Three international artists, alongside the Austrian contemporary group Gelatin, are currently exhibiting their works at the Vienna Secession. Since the establishment of the Viennese Künstervereinigung at the Vienna Secession in 1897, Gustav Klimt’s temple for art provides the urban facilities to exhibit visual lifeworks.
Sarah Lucas invited the four Austrian artists of the Gelatin to contribute to her installation of penises, which is currently exhibited in the main room of the Secession. They decided to play with the theme of eggs, with which Lucas has played since a long time in various ways, and placed four hens – according to their own number – next to her work. Thereby, they put an emphasis on the focus of her work: her past sexual impressions.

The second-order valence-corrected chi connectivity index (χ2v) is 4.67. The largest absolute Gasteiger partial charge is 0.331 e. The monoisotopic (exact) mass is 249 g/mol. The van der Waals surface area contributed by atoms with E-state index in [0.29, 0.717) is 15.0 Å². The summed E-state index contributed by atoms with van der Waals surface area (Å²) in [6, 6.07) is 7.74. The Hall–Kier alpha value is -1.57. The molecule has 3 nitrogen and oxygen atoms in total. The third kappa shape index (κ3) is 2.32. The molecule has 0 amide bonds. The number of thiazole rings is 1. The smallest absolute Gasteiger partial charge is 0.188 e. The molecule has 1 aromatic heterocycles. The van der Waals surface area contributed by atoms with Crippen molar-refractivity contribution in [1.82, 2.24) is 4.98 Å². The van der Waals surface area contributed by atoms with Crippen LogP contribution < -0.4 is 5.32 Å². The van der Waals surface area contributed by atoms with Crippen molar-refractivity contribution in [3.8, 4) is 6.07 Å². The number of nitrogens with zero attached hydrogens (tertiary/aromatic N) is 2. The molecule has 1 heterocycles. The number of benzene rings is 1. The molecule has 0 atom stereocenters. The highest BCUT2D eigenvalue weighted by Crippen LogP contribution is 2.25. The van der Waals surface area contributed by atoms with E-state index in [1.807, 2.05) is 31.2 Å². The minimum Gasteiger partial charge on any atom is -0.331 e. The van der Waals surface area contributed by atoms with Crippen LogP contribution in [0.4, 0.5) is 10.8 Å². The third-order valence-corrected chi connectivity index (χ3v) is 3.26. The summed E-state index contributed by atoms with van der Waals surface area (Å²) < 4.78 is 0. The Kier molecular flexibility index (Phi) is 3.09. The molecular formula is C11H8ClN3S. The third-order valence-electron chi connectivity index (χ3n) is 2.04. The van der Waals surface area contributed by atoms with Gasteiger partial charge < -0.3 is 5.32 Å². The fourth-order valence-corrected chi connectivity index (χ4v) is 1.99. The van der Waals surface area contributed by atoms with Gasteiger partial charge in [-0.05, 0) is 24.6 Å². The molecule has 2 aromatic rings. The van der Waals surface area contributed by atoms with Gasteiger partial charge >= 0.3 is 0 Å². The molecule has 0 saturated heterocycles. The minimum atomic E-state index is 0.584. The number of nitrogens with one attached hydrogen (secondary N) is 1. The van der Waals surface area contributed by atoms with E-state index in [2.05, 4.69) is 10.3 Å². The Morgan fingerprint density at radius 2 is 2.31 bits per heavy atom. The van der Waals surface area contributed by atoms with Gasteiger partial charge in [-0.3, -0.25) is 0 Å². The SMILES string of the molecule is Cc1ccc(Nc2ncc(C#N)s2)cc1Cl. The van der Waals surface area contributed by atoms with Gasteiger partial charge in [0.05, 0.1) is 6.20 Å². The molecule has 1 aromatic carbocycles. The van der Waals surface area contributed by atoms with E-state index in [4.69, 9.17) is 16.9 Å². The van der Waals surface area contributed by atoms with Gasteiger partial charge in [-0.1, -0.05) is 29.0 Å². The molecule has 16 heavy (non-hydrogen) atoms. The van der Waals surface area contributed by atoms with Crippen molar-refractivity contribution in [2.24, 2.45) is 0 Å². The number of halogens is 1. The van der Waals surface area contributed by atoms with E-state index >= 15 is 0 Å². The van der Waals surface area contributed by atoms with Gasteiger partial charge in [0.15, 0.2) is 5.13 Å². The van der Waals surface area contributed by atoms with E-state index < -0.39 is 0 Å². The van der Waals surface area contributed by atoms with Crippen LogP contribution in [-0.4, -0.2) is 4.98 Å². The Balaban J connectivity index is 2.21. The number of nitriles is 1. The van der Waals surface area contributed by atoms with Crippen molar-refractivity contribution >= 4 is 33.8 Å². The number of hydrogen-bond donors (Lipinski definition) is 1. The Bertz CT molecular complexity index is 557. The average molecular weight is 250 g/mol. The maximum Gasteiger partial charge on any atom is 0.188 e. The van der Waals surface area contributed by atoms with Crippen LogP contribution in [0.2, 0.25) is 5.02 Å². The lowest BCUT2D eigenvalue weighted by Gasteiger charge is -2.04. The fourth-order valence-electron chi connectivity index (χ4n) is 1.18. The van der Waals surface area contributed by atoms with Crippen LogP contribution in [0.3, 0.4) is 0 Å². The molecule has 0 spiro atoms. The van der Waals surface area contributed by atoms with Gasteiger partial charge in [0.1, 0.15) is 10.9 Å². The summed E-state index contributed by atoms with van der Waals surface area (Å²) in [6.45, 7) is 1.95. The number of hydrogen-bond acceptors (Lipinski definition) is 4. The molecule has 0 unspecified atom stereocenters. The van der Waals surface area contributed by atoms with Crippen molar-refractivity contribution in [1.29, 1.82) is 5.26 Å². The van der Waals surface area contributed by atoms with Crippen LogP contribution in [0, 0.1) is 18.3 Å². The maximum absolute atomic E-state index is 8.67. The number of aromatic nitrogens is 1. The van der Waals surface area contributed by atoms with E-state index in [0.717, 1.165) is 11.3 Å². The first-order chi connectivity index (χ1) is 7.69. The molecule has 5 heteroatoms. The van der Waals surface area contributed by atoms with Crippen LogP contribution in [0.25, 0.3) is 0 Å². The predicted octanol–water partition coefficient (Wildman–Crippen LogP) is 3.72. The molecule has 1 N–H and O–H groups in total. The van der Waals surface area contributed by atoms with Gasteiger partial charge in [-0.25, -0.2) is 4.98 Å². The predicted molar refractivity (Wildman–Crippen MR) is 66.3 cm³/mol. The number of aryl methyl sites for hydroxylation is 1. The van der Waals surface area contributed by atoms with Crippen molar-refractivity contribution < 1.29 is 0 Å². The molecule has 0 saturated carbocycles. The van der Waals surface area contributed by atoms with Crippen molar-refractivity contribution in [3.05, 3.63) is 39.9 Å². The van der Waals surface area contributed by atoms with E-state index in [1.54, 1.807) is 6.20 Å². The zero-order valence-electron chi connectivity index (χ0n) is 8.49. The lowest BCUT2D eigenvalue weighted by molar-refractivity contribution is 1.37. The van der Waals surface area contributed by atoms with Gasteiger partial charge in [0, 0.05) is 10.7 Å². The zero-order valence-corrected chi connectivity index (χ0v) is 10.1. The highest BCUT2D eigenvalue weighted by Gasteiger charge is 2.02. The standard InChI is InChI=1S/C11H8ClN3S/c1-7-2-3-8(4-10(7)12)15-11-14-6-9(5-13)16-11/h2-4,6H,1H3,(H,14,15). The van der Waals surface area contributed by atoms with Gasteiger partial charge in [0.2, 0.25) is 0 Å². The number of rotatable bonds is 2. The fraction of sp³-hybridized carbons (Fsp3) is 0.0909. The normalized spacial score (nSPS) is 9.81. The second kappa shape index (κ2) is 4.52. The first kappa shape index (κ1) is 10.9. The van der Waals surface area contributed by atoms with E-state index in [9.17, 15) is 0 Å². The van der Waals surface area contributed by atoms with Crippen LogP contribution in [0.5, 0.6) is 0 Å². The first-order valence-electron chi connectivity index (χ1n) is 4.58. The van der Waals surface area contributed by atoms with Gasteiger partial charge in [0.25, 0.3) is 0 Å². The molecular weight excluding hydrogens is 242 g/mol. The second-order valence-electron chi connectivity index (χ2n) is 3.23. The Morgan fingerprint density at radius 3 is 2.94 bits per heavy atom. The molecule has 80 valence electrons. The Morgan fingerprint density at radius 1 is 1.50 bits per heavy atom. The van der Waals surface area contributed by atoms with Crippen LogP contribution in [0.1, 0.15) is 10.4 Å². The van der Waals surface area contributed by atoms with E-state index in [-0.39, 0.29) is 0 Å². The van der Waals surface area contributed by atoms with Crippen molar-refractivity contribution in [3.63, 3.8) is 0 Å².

This collaborative element of this work stands in contrast to the two-room exhibition at the subterranean part of the Secession, where it is clear that the Austrian artist Tobias Pils prefers to be autonomous. When he starts to paint he has an idea of what he wants to do, but during the process of painting he loses it again; and therefore, his work remains personal and encrypted for the observers.
But to what degree can an artist be autonomous? Does autonomy automatically imply taking responsibility for one’s output? The art of the Dutch artist Guido van der Werve tries to explore the meaning of purpose, goal, aim and the end. By exhibiting a documentary of his life he shares his thoughts on the desire to create intrinsic values with his art.